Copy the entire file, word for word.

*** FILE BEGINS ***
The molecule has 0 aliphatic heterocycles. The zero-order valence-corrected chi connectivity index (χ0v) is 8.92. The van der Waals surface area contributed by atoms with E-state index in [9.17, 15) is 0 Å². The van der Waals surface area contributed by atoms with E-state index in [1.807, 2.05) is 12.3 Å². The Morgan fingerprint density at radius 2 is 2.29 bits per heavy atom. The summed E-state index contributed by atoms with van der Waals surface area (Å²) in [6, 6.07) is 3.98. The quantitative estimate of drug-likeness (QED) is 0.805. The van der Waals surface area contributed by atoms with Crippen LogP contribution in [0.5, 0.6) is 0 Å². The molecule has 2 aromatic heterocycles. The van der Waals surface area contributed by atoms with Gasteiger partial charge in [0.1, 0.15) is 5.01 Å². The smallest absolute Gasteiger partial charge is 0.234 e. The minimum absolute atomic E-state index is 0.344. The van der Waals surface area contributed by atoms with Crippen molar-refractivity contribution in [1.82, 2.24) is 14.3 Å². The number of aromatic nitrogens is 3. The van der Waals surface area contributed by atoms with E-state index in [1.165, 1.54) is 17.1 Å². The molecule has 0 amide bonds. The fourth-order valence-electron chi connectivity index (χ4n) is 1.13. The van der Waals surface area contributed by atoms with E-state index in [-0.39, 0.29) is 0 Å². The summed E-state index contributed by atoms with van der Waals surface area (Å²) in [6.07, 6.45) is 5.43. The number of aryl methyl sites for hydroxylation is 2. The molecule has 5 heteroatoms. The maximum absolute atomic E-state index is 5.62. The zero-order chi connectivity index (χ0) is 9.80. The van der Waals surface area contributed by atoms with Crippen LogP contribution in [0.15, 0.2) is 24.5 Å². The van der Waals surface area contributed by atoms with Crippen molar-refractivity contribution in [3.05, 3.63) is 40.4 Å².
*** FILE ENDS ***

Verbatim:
The molecule has 0 aliphatic heterocycles. The zero-order valence-corrected chi connectivity index (χ0v) is 8.92. The van der Waals surface area contributed by atoms with E-state index in [9.17, 15) is 0 Å². The van der Waals surface area contributed by atoms with E-state index in [1.807, 2.05) is 12.3 Å². The Morgan fingerprint density at radius 2 is 2.29 bits per heavy atom. The summed E-state index contributed by atoms with van der Waals surface area (Å²) in [6, 6.07) is 3.98. The quantitative estimate of drug-likeness (QED) is 0.805. The van der Waals surface area contributed by atoms with Crippen LogP contribution in [0.5, 0.6) is 0 Å². The molecule has 2 aromatic heterocycles. The van der Waals surface area contributed by atoms with Gasteiger partial charge in [0.1, 0.15) is 5.01 Å². The smallest absolute Gasteiger partial charge is 0.234 e. The minimum absolute atomic E-state index is 0.344. The van der Waals surface area contributed by atoms with Crippen molar-refractivity contribution in [1.82, 2.24) is 14.3 Å². The number of aromatic nitrogens is 3. The van der Waals surface area contributed by atoms with E-state index in [1.165, 1.54) is 17.1 Å². The molecule has 0 amide bonds. The fourth-order valence-electron chi connectivity index (χ4n) is 1.13. The van der Waals surface area contributed by atoms with E-state index in [-0.39, 0.29) is 0 Å². The summed E-state index contributed by atoms with van der Waals surface area (Å²) in [6.07, 6.45) is 5.43. The number of aryl methyl sites for hydroxylation is 2. The molecule has 5 heteroatoms. The maximum absolute atomic E-state index is 5.62. The zero-order chi connectivity index (χ0) is 9.80. The van der Waals surface area contributed by atoms with Crippen LogP contribution in [0.15, 0.2) is 24.5 Å². The van der Waals surface area contributed by atoms with Crippen molar-refractivity contribution in [3.05, 3.63) is 40.4 Å².